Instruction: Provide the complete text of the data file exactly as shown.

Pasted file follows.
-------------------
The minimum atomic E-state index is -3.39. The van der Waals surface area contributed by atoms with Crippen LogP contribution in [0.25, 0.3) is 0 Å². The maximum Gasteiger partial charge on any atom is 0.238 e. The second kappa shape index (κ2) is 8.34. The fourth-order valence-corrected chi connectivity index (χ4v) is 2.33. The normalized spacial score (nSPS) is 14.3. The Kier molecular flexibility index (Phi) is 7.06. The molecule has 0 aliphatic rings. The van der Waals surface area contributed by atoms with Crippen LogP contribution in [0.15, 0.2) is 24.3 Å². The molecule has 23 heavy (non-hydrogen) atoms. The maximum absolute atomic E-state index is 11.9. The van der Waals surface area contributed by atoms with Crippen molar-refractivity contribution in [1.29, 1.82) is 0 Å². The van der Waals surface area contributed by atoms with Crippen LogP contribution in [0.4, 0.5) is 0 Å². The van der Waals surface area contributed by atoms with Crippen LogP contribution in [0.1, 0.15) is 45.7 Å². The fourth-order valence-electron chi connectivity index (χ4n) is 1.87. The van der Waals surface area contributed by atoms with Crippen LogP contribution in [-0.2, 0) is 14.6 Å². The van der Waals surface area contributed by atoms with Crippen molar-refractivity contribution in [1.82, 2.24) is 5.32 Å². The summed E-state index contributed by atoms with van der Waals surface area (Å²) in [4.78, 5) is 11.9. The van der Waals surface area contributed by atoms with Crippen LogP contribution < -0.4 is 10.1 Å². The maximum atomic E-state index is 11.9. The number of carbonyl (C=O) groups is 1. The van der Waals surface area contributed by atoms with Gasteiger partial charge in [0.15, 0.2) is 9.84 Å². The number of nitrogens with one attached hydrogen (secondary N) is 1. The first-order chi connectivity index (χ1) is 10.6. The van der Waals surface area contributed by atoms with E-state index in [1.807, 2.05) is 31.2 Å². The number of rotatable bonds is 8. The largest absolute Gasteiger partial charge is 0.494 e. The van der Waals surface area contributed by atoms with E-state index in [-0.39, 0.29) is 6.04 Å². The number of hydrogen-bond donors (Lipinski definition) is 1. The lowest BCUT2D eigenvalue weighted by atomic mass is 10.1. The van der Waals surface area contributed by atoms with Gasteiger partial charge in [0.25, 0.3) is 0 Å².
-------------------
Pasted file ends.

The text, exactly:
The minimum atomic E-state index is -3.39. The van der Waals surface area contributed by atoms with Crippen LogP contribution in [0.25, 0.3) is 0 Å². The maximum Gasteiger partial charge on any atom is 0.238 e. The second kappa shape index (κ2) is 8.34. The fourth-order valence-corrected chi connectivity index (χ4v) is 2.33. The normalized spacial score (nSPS) is 14.3. The Kier molecular flexibility index (Phi) is 7.06. The molecule has 0 aliphatic rings. The van der Waals surface area contributed by atoms with Crippen LogP contribution in [0.15, 0.2) is 24.3 Å². The molecule has 23 heavy (non-hydrogen) atoms. The maximum absolute atomic E-state index is 11.9. The van der Waals surface area contributed by atoms with Crippen molar-refractivity contribution in [1.29, 1.82) is 0 Å². The van der Waals surface area contributed by atoms with Crippen LogP contribution in [0.4, 0.5) is 0 Å². The van der Waals surface area contributed by atoms with Crippen LogP contribution in [0.1, 0.15) is 45.7 Å². The fourth-order valence-electron chi connectivity index (χ4n) is 1.87. The van der Waals surface area contributed by atoms with Crippen LogP contribution in [-0.2, 0) is 14.6 Å². The van der Waals surface area contributed by atoms with Crippen molar-refractivity contribution in [1.82, 2.24) is 5.32 Å². The summed E-state index contributed by atoms with van der Waals surface area (Å²) in [4.78, 5) is 11.9. The van der Waals surface area contributed by atoms with Crippen LogP contribution < -0.4 is 10.1 Å². The maximum atomic E-state index is 11.9. The number of carbonyl (C=O) groups is 1. The van der Waals surface area contributed by atoms with Gasteiger partial charge in [0.15, 0.2) is 9.84 Å². The number of nitrogens with one attached hydrogen (secondary N) is 1. The first-order chi connectivity index (χ1) is 10.6. The van der Waals surface area contributed by atoms with E-state index in [1.807, 2.05) is 31.2 Å². The number of rotatable bonds is 8. The largest absolute Gasteiger partial charge is 0.494 e. The van der Waals surface area contributed by atoms with E-state index in [-0.39, 0.29) is 6.04 Å². The number of hydrogen-bond donors (Lipinski definition) is 1. The lowest BCUT2D eigenvalue weighted by atomic mass is 10.1. The van der Waals surface area contributed by atoms with Gasteiger partial charge in [0.25, 0.3) is 0 Å².